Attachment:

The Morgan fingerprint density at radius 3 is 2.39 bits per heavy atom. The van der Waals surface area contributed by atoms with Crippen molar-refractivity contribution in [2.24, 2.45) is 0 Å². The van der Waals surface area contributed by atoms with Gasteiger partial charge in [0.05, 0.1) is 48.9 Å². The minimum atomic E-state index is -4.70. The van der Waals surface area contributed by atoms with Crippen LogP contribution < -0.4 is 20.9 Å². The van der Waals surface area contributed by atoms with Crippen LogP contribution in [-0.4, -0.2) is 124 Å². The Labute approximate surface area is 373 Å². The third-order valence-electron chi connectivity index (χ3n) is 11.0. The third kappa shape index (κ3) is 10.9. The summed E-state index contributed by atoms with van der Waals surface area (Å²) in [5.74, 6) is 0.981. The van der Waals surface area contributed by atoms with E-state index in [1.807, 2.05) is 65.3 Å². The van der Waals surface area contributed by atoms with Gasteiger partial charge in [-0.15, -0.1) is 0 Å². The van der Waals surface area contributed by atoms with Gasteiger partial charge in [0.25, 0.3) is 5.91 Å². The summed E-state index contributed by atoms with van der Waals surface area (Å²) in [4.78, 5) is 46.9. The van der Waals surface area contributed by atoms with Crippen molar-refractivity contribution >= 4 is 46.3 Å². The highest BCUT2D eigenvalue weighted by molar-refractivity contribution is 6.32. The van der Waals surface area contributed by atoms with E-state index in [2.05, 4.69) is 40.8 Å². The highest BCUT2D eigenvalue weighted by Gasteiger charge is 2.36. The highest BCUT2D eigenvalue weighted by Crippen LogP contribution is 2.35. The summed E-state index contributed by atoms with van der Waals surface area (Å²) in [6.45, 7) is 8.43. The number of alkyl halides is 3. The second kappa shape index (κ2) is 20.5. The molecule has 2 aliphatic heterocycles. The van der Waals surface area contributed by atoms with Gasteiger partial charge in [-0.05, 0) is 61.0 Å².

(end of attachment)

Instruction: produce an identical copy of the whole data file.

The Morgan fingerprint density at radius 3 is 2.39 bits per heavy atom. The van der Waals surface area contributed by atoms with Crippen molar-refractivity contribution in [2.24, 2.45) is 0 Å². The van der Waals surface area contributed by atoms with Gasteiger partial charge in [0.05, 0.1) is 48.9 Å². The minimum atomic E-state index is -4.70. The van der Waals surface area contributed by atoms with Crippen LogP contribution < -0.4 is 20.9 Å². The van der Waals surface area contributed by atoms with Crippen LogP contribution in [-0.4, -0.2) is 124 Å². The Labute approximate surface area is 373 Å². The third-order valence-electron chi connectivity index (χ3n) is 11.0. The third kappa shape index (κ3) is 10.9. The summed E-state index contributed by atoms with van der Waals surface area (Å²) in [5.74, 6) is 0.981. The van der Waals surface area contributed by atoms with E-state index in [1.807, 2.05) is 65.3 Å². The van der Waals surface area contributed by atoms with Gasteiger partial charge in [-0.15, -0.1) is 0 Å². The van der Waals surface area contributed by atoms with Gasteiger partial charge in [0.25, 0.3) is 5.91 Å². The summed E-state index contributed by atoms with van der Waals surface area (Å²) in [4.78, 5) is 46.9. The van der Waals surface area contributed by atoms with Crippen molar-refractivity contribution >= 4 is 46.3 Å². The highest BCUT2D eigenvalue weighted by molar-refractivity contribution is 6.32. The van der Waals surface area contributed by atoms with E-state index in [2.05, 4.69) is 40.8 Å². The highest BCUT2D eigenvalue weighted by Gasteiger charge is 2.36. The highest BCUT2D eigenvalue weighted by Crippen LogP contribution is 2.35. The summed E-state index contributed by atoms with van der Waals surface area (Å²) in [6.45, 7) is 8.43. The number of alkyl halides is 3. The second kappa shape index (κ2) is 20.5. The molecule has 2 aliphatic heterocycles. The van der Waals surface area contributed by atoms with Gasteiger partial charge in [-0.05, 0) is 61.0 Å².